In this introduction to the practical application of History, John Tosh persuasively argues we are in danger of missing history's principal contribution. Using topical examples from the Iraq War to AIDS to globalization, this text shows how history can provide the basis for an informed and critical understanding of our society.
E. H. Carr's What is History? was originally published by Macmillan in 1961. Since then it has sold hundreds of thousands of copies throughout the world. In this book, ten internationally renowned scholars, writing from a range of historical vantage points, answer Carr's question for a new generation of historians: What does it mean to study history at the start of the Twenty-first century? This volume stands alongside Carr's classic, paying tribute to his seminal enquiry while moving the debate into new territory, to ensure its freshness and relevance for a new century of historical study.
Do historians reconstruct the truth—or simply tell stories? Professor John Arnold suggests they do both, and that it's the balance between the two that matters. In a work of metahistory (the study of history itself), he takes us from the fabulous tales of Greek Herodotus to the varied approaches of modern-day professionals. Through fascinating and particular examples—including a medieval murderer, 17th-century colonist, and ex-slave—Dr. Arnold illuminates our relationship to the past by making us aware of how the very nature of “history” has changed.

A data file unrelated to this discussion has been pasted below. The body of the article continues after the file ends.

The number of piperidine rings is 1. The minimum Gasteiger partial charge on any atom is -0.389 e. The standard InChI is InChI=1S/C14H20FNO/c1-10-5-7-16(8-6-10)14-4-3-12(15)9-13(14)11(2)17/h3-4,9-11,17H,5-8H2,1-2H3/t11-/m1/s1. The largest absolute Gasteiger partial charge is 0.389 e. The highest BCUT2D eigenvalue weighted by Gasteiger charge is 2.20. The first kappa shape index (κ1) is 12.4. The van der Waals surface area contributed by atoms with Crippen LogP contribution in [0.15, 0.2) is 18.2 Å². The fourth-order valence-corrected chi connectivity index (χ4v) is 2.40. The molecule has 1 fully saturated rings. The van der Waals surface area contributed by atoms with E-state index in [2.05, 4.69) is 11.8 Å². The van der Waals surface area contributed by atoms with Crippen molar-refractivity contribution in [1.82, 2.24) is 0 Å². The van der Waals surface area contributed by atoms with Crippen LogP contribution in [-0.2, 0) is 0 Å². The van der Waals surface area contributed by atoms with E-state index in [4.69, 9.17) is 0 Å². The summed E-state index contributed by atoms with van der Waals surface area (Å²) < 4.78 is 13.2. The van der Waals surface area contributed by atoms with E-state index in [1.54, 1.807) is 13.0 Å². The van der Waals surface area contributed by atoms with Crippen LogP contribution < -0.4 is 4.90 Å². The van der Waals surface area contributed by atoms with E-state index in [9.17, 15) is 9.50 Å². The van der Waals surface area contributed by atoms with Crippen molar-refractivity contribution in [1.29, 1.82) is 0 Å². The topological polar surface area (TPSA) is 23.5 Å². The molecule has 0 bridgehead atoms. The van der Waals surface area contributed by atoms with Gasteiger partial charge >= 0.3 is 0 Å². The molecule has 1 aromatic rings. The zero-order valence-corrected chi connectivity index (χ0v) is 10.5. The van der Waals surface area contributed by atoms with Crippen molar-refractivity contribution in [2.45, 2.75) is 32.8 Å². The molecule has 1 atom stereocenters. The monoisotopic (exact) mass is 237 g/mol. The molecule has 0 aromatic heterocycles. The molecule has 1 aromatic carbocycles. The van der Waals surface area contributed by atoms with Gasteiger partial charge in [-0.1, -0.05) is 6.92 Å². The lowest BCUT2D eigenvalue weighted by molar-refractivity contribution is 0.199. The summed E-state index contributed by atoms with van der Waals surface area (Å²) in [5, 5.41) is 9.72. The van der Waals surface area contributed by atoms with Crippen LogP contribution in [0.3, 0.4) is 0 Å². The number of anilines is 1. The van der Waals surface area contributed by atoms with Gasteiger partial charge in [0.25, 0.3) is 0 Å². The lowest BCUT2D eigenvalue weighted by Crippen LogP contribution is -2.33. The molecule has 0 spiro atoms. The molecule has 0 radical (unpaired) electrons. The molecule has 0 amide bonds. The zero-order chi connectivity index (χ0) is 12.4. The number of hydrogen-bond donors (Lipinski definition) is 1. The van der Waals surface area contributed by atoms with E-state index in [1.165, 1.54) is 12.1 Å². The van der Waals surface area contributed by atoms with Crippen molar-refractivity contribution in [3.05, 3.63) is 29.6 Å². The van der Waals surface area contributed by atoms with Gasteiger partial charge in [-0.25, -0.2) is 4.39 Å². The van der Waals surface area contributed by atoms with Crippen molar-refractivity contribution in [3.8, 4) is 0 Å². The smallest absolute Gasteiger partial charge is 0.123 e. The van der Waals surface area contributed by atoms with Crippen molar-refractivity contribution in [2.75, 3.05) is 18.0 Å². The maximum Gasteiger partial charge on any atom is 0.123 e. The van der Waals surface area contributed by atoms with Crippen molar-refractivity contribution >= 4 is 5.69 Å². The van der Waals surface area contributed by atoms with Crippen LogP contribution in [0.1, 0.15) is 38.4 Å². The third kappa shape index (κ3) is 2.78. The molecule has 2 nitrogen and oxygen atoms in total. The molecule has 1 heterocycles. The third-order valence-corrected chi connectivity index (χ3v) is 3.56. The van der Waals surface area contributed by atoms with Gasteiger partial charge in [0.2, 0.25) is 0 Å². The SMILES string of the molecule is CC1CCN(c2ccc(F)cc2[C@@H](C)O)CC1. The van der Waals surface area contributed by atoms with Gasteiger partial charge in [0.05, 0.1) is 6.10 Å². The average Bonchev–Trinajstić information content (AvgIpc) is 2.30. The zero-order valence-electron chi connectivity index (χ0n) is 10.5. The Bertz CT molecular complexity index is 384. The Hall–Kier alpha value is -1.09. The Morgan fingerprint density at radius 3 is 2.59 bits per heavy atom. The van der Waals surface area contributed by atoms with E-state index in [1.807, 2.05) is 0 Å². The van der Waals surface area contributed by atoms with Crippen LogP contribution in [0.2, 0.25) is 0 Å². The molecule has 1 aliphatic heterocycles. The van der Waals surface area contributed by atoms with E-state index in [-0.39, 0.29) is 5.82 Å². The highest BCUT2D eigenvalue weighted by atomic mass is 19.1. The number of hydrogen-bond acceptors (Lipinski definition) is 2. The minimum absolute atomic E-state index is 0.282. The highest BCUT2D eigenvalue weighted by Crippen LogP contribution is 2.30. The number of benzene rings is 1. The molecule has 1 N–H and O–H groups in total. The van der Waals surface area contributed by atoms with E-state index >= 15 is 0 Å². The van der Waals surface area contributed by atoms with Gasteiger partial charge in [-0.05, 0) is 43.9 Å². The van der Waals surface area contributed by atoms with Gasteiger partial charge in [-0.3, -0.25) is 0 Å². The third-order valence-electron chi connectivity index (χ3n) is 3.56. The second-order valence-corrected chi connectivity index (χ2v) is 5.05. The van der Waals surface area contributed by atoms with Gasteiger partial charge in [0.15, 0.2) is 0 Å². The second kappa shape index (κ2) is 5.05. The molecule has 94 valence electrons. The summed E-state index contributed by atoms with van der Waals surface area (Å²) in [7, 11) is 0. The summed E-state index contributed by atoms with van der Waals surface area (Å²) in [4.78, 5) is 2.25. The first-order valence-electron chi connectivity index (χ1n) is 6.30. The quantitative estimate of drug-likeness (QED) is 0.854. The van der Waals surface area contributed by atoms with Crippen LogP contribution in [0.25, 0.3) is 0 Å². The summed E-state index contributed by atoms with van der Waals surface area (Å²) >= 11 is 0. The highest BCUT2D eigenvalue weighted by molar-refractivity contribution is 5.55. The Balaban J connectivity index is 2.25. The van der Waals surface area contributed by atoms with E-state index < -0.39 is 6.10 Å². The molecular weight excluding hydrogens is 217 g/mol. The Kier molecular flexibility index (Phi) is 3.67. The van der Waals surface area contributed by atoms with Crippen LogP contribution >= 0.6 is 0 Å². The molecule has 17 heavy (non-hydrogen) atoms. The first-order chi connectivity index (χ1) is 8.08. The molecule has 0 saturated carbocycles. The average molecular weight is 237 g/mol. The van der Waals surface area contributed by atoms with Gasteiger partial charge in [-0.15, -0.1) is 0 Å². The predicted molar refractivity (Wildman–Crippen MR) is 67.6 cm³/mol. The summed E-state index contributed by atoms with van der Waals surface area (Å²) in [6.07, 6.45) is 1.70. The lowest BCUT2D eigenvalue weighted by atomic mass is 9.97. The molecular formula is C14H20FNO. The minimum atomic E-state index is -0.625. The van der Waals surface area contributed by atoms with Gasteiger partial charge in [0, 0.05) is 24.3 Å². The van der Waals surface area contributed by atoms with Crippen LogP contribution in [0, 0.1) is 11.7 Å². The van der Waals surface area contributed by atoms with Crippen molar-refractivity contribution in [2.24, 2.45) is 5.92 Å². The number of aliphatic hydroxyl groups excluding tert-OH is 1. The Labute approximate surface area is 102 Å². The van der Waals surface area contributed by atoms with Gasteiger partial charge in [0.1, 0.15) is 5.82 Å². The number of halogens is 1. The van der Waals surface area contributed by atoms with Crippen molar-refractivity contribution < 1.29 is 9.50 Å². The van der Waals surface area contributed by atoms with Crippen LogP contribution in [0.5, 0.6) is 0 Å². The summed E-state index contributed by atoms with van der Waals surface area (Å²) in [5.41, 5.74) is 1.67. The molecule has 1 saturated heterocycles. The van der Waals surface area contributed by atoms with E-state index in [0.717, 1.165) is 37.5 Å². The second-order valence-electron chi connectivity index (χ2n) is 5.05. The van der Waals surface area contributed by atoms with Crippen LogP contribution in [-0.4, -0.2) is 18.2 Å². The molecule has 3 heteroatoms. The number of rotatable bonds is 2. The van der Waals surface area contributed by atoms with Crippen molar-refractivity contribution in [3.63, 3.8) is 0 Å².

On `What is History?' provides a student introduction to contemporary historiographical debates. Carr and Elton are still the starting point for the vast majority of introductory courses on the nature of history. Building on his highly successful Rethinking History, Keith Jenkins explores in greater detail the influence of these key figures. He argues that historians need to move beyond their `modernist' thinking and embrace the postmodern-type approaches of thinkers such as Richard Rorty and Hayden White. Through its radical critique of Carr and Elton and its championing of Rorty and White, On `What is History'? represents a significant development for introductory studies on the nature of history.
"First published in Great Britain by Little, Brown Book Group."